Along the tour I got to see the house where they filmed the movie The Curious Case of Benjamin Button. I also got to see the homes of several celebrities, athletes, and authors who live in the Garden District. I got to see the home of Sandra bullock, see where Payton and Eli Manning grew up, and see the Mayfair Witch House were Anne Rice lived.

The Garden District tour lasted for about two hours. I would suggest that you wear comfortable walking shoes. I also highly suggest that you bring an umbrella. There were spots along the tour where there was no tree coverage and you were standing in the direct sunlight. Thankfully, I had an umbrella with me to shield me from the sun. Even the tour guide carried an umbrella and used it periodically along the tour.

The Curious Case of Benjamin ButtonThe Curious Case of Benjamin Button House

5. Ghost Tour

I took the New Orleans Ghost, Voodoo, Vampire, and French Quarter Tour. That was quite a mouthful if you read that out load. It was an exhilarating and spine-tingling adventure. As night fell over the French Quarter, the tour guide told chilling tales of restless spirits, haunted mansions, and eerie occurrences. The tour also explored the mystical world of voodoo, I learned about its rich history and the cultural significance in New Orleans. The tour ended by diving into the dark allure of vampire lore, with stories of the infamous Countess Bathory and the mysterious Jacques Saint Germain.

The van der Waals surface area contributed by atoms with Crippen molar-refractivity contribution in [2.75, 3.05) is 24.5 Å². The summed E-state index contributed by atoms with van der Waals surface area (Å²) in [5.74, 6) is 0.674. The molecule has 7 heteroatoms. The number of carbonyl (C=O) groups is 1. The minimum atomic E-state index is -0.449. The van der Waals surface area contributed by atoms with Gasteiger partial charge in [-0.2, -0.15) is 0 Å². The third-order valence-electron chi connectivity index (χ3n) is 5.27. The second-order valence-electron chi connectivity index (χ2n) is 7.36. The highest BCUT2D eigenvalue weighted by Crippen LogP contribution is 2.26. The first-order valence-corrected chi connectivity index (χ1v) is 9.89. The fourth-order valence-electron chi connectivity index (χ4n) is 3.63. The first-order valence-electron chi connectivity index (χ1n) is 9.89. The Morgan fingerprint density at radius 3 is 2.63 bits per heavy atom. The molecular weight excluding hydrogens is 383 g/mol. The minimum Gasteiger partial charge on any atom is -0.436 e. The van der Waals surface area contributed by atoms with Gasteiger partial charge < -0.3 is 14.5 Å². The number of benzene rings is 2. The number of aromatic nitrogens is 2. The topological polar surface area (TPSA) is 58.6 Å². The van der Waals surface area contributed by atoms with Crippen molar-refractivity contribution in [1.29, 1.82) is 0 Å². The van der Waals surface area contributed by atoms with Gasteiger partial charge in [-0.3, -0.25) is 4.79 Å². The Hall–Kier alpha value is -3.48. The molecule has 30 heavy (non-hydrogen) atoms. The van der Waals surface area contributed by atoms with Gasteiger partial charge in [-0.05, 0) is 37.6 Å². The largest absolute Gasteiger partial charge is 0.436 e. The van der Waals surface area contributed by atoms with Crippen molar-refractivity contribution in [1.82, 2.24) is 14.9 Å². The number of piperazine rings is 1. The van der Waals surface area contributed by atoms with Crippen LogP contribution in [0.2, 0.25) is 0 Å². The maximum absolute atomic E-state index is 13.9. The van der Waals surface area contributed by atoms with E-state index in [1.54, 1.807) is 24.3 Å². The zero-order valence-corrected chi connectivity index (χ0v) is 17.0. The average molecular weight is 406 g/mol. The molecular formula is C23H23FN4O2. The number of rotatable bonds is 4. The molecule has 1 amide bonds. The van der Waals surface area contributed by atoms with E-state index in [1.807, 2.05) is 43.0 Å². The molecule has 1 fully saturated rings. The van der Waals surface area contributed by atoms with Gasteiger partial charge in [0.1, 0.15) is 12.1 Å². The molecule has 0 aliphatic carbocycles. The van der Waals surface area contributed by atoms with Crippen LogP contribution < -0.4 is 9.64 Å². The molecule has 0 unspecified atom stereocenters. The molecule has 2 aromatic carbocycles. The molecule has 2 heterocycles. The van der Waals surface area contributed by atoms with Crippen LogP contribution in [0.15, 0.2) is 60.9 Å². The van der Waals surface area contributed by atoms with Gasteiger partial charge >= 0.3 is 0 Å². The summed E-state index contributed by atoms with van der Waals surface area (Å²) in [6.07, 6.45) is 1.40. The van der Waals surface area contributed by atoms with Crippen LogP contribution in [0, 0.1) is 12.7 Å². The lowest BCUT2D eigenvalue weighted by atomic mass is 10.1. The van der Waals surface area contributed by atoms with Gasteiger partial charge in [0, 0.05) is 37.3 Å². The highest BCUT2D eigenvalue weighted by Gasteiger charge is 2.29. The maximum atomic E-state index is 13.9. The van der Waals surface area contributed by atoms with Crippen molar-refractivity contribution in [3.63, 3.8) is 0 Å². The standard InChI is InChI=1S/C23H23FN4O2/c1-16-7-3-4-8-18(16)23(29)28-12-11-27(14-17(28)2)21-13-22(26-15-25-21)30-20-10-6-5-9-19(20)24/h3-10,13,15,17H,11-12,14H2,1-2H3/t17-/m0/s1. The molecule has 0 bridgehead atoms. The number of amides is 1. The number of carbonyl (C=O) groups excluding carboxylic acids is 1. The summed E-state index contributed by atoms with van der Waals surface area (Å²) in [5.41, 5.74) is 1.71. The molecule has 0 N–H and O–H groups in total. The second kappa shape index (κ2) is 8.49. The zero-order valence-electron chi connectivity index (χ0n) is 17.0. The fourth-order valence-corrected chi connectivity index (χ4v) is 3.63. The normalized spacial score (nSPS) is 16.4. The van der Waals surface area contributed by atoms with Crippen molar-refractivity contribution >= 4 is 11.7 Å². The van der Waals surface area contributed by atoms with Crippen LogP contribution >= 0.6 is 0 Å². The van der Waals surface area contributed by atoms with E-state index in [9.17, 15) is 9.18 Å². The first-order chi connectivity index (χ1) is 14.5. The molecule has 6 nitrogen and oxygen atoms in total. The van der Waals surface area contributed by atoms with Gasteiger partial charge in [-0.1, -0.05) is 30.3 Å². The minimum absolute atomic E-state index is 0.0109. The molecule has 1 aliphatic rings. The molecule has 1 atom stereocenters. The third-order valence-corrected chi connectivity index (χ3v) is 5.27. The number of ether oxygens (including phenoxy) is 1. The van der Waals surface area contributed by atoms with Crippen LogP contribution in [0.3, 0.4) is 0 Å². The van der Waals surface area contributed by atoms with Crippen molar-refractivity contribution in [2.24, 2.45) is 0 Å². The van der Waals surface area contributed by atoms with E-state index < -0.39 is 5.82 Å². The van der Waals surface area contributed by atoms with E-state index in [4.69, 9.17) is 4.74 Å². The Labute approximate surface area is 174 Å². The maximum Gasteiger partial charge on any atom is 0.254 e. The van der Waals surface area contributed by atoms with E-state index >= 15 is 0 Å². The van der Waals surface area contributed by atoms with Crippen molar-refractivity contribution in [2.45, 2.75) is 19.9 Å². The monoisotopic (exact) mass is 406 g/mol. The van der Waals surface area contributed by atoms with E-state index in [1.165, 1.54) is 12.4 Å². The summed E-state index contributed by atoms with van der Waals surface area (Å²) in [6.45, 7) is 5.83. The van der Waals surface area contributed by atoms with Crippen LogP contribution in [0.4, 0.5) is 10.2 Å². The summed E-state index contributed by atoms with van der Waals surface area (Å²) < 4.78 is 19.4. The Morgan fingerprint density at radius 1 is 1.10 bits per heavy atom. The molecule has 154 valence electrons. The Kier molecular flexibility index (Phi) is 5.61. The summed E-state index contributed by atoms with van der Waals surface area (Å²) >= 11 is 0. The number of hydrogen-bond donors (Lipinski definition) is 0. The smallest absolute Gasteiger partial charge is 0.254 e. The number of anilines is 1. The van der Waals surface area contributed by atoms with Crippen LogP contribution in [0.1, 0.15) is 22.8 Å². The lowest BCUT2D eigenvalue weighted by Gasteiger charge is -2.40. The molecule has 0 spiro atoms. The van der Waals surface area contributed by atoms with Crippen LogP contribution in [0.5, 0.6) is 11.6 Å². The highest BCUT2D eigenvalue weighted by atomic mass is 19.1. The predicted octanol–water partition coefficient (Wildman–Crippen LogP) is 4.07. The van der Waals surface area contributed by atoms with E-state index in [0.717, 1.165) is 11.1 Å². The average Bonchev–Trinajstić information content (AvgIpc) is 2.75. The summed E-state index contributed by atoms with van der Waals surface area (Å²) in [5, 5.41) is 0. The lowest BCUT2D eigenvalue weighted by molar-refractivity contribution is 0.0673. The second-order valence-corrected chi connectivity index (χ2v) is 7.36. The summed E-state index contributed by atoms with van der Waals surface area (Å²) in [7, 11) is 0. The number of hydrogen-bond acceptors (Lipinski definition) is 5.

I highly recommend you take the Ghost, Voodoo, Vampire, and French Quarter Tour. It offers a captivating blend of history, mystery, and folklore. I took the earliest tour that I could at 5PM. Because I wanted to see all of the stops along the tour in the light of day. I also wanted to avoid the crowds of people at night.

6. The Cabildo

I visited The Cabildo, it is located in the heart of the French Quarter. This historic building holds immense cultural significance. The Cabildo served as the seat of Spanish colonial government and witnessed pivotal moments in American history, including the Louisiana Purchase in 1803. It is a captivating museum, that showcases an array of exhibits, artifacts, and artwork that highlight the city’s vibrant culture, traditions and history. What I liked most about The Cabildo was its stunning Spanish Colonial architecture, walking through the Cabildo was like stepping back in time.

The Cabildo

The Cabildo

7. The Presbytere

The Presbytere was one of my favorite museums to visit. It is also located in the heart of Jackson Square right next to The Cabildo. The Presbytere museum offers a fascinating glimpse into the city’s rich heritage, with two amazing exhibits. One that explores Mardi Gras traditions and the other the impact of Hurricane Katrina. When you walk in you are immediately greeted with exhibits, artifacts, and interactive displays that bring the city’s stories to life. I really enjoyed seeing the Mardi Gras displays. However, seeing the Hurricane exhibit was heartbreaking. To see the destruction, rescue, and rebuilding was a bit overwhelming.

The PresbytereMardi Gras Costume

8. The 1850 House